Considering that the differences between MERRA-2 and the three data sets (JPL, CDAAC AS-off, and CDAAC AS-on) are not identical, it is possible that the different times and locations of the three data sets could be responsible for the varying differences from MERRA-2. Differences between the observations and MERRA-2 were also computed for a limited set of occultation events that were common between JPL and CDAAC AS-on, and between JPL and CDAAC AS-off. The biases between the observations and MERRA-2 were similar whether a common set of profiles were used or not. This suggests that the locations of the radio occultation profiles were not a significant determining factor in the bias differences between the retrievals and MERRA-2.
We examined the biases between the retrievals and MERRA-2 as a function of latitude band and altitude. At 15 km altitude, the biases between all three retrieval sets and MERRA-2 have a broad peak near low latitudes. The opposite trend is seen at 26 km altitude: the biases are largest at the high latitudes (north and south). At 17 km, only the JPL data set shows significant variation with latitude. In contrast, there is less variation of bias with latitude between JPL and the two CDAAC data sets (AS-on, AS-off).
Single-frequency processing of RO data may be a useful method to compare with dual-frequency methods, pending further analysis. Both single- and dual-frequency processing methods are subject to a residual ionospheric error or RIE. However, the residual error for single-frequency processing is potentially a factor of ∼1.6 smaller than the residual for dual-frequency processing if estimates of ionospheric electron density structure are used in the retrieval, as discussed in Syndergaard (2000). Although other errors can affect single-frequency processing, such as code multipath, these errors are likely independent of ionospheric conditions. Therefore, ensembles of profiles using single-frequency processing could be used as a means of validating corrections applied to reduce dual-frequency RIE. Single-frequency processing should first be validated against dual-frequency profiles during periods when the RIE is negligible, e.g., at nighttime or during solar minimum. Single-frequency processing holds promise when two frequencies are unavailable or as a means of validating L2 processing when a new receiver that uses special L2 processing to overcome encryption is being evaluated. Two previous studies discuss the potential value of single-frequency processing (Larsen et al., 2005; de la Torre Juárez et al., 2004).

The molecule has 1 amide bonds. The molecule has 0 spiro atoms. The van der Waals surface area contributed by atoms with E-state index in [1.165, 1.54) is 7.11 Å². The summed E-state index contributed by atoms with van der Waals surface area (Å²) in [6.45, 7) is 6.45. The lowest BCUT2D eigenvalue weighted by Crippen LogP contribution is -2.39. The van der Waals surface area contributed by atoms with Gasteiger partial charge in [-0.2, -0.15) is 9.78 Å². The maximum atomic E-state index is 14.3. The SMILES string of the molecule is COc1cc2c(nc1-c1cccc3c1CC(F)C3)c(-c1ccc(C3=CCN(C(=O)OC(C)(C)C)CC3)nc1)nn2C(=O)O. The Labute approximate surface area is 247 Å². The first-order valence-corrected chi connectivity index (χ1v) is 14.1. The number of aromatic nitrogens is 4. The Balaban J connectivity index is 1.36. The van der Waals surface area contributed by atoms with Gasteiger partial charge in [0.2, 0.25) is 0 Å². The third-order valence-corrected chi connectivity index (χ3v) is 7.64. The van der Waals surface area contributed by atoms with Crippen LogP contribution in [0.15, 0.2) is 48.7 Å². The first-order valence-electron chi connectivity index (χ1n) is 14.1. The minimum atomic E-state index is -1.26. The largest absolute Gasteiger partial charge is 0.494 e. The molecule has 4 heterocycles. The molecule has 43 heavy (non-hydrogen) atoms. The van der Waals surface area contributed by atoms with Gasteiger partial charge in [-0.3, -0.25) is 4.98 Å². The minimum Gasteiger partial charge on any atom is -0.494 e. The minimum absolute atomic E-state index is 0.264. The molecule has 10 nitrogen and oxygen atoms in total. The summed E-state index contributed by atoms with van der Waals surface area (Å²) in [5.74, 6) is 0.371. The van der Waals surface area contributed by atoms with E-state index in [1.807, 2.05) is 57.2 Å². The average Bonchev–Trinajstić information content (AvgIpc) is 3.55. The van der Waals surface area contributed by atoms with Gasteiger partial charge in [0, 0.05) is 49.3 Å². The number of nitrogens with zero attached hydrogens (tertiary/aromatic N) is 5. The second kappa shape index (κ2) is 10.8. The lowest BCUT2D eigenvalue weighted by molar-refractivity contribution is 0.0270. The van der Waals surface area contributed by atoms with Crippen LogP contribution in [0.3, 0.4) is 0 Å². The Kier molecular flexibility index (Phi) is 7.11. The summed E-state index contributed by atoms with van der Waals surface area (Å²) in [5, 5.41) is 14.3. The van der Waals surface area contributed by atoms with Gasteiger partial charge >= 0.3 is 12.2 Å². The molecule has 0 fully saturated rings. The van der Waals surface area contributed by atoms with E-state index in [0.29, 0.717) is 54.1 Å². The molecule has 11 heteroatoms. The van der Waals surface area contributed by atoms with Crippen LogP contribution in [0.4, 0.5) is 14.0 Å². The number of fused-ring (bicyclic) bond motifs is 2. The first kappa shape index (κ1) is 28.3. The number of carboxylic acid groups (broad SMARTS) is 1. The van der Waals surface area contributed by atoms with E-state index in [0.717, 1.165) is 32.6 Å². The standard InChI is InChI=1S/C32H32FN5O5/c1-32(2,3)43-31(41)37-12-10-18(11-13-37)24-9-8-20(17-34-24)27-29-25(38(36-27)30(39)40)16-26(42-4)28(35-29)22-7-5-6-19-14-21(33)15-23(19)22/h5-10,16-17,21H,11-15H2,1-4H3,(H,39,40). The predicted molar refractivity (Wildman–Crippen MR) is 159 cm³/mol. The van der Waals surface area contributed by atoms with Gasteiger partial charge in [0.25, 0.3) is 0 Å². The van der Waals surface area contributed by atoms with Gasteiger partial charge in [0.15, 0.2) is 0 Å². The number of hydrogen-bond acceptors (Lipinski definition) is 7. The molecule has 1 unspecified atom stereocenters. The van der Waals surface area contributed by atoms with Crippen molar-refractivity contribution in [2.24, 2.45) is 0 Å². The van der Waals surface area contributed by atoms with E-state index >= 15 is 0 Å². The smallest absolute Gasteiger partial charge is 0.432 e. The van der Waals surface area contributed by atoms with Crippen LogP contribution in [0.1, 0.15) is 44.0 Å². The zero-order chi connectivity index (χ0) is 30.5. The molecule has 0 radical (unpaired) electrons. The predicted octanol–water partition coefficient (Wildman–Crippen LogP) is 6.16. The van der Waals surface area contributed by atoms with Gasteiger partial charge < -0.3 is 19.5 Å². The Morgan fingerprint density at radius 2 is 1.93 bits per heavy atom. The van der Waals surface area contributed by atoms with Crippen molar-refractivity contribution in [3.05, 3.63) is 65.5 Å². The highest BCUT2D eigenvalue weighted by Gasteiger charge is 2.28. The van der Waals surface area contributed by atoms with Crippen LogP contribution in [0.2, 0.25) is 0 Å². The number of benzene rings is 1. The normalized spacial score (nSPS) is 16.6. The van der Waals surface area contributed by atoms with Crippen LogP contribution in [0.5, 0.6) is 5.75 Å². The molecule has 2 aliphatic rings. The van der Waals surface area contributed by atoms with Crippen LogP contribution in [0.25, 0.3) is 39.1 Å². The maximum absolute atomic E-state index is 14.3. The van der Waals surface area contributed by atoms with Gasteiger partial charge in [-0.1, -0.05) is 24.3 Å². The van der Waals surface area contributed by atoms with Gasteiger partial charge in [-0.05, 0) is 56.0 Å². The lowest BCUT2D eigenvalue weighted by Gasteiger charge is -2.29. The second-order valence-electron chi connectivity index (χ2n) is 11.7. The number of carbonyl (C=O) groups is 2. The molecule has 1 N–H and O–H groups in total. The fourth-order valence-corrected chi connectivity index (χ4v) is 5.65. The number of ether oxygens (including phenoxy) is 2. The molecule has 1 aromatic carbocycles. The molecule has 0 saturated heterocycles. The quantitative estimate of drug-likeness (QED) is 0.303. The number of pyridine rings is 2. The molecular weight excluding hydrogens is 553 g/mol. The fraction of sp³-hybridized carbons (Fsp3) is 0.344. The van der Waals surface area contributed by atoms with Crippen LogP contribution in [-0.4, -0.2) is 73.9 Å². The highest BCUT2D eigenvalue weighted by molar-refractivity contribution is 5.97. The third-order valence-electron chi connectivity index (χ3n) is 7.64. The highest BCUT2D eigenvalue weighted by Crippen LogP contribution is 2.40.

Based on these results, future reanalyses should consider using the full combined data set of single- and dual-frequency processed data from GPS/MET, consisting of 11 531 unique profiles. Healy et al. (2017) found a positive impact on the ERA5 reanalysis after assimilating UCAR GPS/MET data from a limited AS-on period spanning 23 December 1996 to 13 January 1997.
In this appendix, we compare the residual ionospheric error between dual- and single-frequency processing. We adopt the notational conventions of Syndergaard (2000), hereafter referred to as “S2000,” and provide a summary of their approach. The key aspects of the approach are to (1) account for the fact that the ionosphere alters the signal path trajectories and (2) define the residual ionospheric error relative to a hypothetical situation where all signal bending and delay is caused by the neutral atmosphere.
The total refractive index of the atmosphere and ionosphere is given by
where Nn is the refractivity of the neutral atmosphere and Ni(f) is the refractivity of the ionosphere, which depends on the frequency f as follows:
where Ne is the ionospheric electron density (number per m3) and C is 40.3 m3 s−2. The measured phase path for the L1 signal is given by